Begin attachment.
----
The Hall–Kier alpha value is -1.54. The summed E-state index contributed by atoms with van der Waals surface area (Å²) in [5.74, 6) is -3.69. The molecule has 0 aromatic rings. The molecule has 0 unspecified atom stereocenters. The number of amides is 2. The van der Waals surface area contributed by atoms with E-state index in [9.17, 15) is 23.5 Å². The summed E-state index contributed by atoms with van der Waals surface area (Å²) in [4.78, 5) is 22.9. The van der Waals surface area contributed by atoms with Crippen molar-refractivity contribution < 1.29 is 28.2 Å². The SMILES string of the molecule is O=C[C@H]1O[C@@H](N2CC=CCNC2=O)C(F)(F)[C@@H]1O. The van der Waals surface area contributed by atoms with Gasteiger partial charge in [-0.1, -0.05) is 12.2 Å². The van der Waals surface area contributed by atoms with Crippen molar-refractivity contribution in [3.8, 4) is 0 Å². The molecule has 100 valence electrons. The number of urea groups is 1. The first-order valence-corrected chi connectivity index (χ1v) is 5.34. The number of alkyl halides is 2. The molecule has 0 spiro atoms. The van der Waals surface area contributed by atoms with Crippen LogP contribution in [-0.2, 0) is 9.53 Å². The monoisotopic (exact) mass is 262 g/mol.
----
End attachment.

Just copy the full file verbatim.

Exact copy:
The Hall–Kier alpha value is -1.54. The summed E-state index contributed by atoms with van der Waals surface area (Å²) in [5.74, 6) is -3.69. The molecule has 0 aromatic rings. The molecule has 0 unspecified atom stereocenters. The number of amides is 2. The van der Waals surface area contributed by atoms with E-state index in [9.17, 15) is 23.5 Å². The summed E-state index contributed by atoms with van der Waals surface area (Å²) in [4.78, 5) is 22.9. The van der Waals surface area contributed by atoms with Crippen molar-refractivity contribution < 1.29 is 28.2 Å². The SMILES string of the molecule is O=C[C@H]1O[C@@H](N2CC=CCNC2=O)C(F)(F)[C@@H]1O. The van der Waals surface area contributed by atoms with Gasteiger partial charge in [-0.1, -0.05) is 12.2 Å². The van der Waals surface area contributed by atoms with Crippen molar-refractivity contribution in [3.8, 4) is 0 Å². The molecule has 100 valence electrons. The number of urea groups is 1. The first-order valence-corrected chi connectivity index (χ1v) is 5.34. The number of alkyl halides is 2. The molecule has 0 spiro atoms. The van der Waals surface area contributed by atoms with Crippen LogP contribution in [-0.2, 0) is 9.53 Å². The monoisotopic (exact) mass is 262 g/mol.